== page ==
Meyer Lansky is recognized as the father of the modern form of money laundering. In the 1930s, he was the first to use the Caribbean to hide the criminal proceeds that had been laundered through Casinos in Las Vegas, before moving to Cuba where he oversaw gambling concessions. Later in life, Lansky would hold untold millions in Swiss bank accounts and in banks and corporations in Hong Kong, Israel and throughout South America. He was an expert at exploiting flexible governments and their officials and was never convicted of any charges brought against him.

Amount Laundered: About US$1 billion.

Punishment: None.

Saturday, April 12, 2014

Dans le Noir

Looking for an unbelievable, unique experience? What about eating or having a drink in the pitch dark? Dans Le Noir will literally leave you in the dark. This French bar concept is quite innovative and even if it seems strange at first, you don’t have to worry about messing around or getting the food and drinks all over your clothes. According to Dans le Noir, their blind guides are carefully trained to ensure visitors’ welfare and will provide you with guidance. You will rely on your sense of hearing, smell and touch. London, Paris, Barcelona, and Bangkok are some of Dans le Noir’s locations.

video

Thursday, April 10, 2014

The Bridge to Paradise



The Bridge to Paradise, in the Xcaret Nature and Cultural Park, is quite an intriguing Mexican cemetery. Its structure is based on the Gregorian calendar: the cemetery simulates a hill with seven levels representing the days of the week and 365 colorful tombs on the outside depicting the days of the year. The main entrance is a stairway with 52 steps that represent the weeks of the year.

Each grave is different from the others in design and building materials. One might look like a replica of a famous cathedral, while the next one looks like a sofa or a bed with headboard and pillows.

Wednesday, April 9, 2014

Polar Circle Marathon

Just by the name, you can guess that the Polar Circle Marathon is definitely a little bit chilly. In fact, in many cases, runners have to make their trek in 14 °F temperatures. The race is held in Greenland every year, in October. Runners have the option to run the half marathon or run the entire length, but no matter which race one chooses, it is most definitely not an easy one. Those who opt for the full race must finish within 7 hours and those with only half should finish in no more than 4 hours. Not only is the temperature enough to slow someone down, there is plenty of tough terrain to go over including tundras, glaciers, and of course the ice cap which really makes the course slippery. While gravel and snow often cover the ice cap, the committee that hosts the marathon warns runners to be careful. Along with a very slippery surface, runners will also come across a few slippery slopes as the ice cap has varying levels of height throughout the race and is said to be very hilly.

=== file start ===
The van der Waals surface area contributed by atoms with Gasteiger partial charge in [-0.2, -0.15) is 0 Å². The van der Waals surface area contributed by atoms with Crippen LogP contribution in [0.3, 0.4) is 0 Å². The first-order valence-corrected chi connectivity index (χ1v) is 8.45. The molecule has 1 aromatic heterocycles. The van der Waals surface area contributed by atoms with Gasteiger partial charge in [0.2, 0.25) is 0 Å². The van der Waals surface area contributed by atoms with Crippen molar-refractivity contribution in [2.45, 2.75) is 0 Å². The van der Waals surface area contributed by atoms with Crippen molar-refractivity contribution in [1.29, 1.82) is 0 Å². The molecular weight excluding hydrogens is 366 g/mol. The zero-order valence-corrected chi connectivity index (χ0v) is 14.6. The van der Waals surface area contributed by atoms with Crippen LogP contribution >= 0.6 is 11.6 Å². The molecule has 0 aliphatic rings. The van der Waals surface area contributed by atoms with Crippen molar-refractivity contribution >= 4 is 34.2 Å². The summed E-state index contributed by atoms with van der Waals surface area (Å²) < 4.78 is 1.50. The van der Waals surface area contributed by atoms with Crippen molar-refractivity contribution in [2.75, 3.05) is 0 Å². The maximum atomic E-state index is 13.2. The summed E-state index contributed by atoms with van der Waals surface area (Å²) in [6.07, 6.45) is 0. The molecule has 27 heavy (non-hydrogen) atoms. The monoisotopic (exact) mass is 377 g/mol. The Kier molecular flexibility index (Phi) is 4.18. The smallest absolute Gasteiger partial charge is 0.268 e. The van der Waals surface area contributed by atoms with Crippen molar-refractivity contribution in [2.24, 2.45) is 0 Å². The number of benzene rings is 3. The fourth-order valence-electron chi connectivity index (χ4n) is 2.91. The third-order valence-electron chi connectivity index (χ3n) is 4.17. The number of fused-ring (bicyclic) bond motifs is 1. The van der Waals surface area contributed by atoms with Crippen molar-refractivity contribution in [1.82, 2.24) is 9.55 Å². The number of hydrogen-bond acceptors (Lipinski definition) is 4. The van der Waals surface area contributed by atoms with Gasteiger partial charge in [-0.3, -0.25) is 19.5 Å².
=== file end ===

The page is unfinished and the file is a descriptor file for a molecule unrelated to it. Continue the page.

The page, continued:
Tuesday, April 8, 2014

Gulf War, Kuwait, 1991 – 520 million gallons oil spill



The Gulf War oil spill was not an accident; the oil was spilled purposefully during wartime. During the Gulf War in 1991, Iraqi forces, in hopes of thwarting the arrival of American Marine soldiers as well as lessening American oil supplies, unsealed and opened the valves located at an offshore oil terminal named Sea Island. They also dumped oil from many different tankers into the Persian Gulf. The media first reported that airstrikes from the Americans had blown up two oil tankers. In the end this wasn’t the case, though the Americans did eventually destroy the pipelines to avert more oil spilling into the Gulf.

By the end of it all, about 172 million gallons of oil poured into the Gulf. The oil covered over 4000 square miles and some of it was 5-inches thick. A study conducted after the oil spill found that the spill probably did very little damage in the long-term due to the fact that most of the oil evaporated and millions of barrels were able to be recovered. In the short-term, the impact on wildlife living in Kuwait and Iraq was devastating.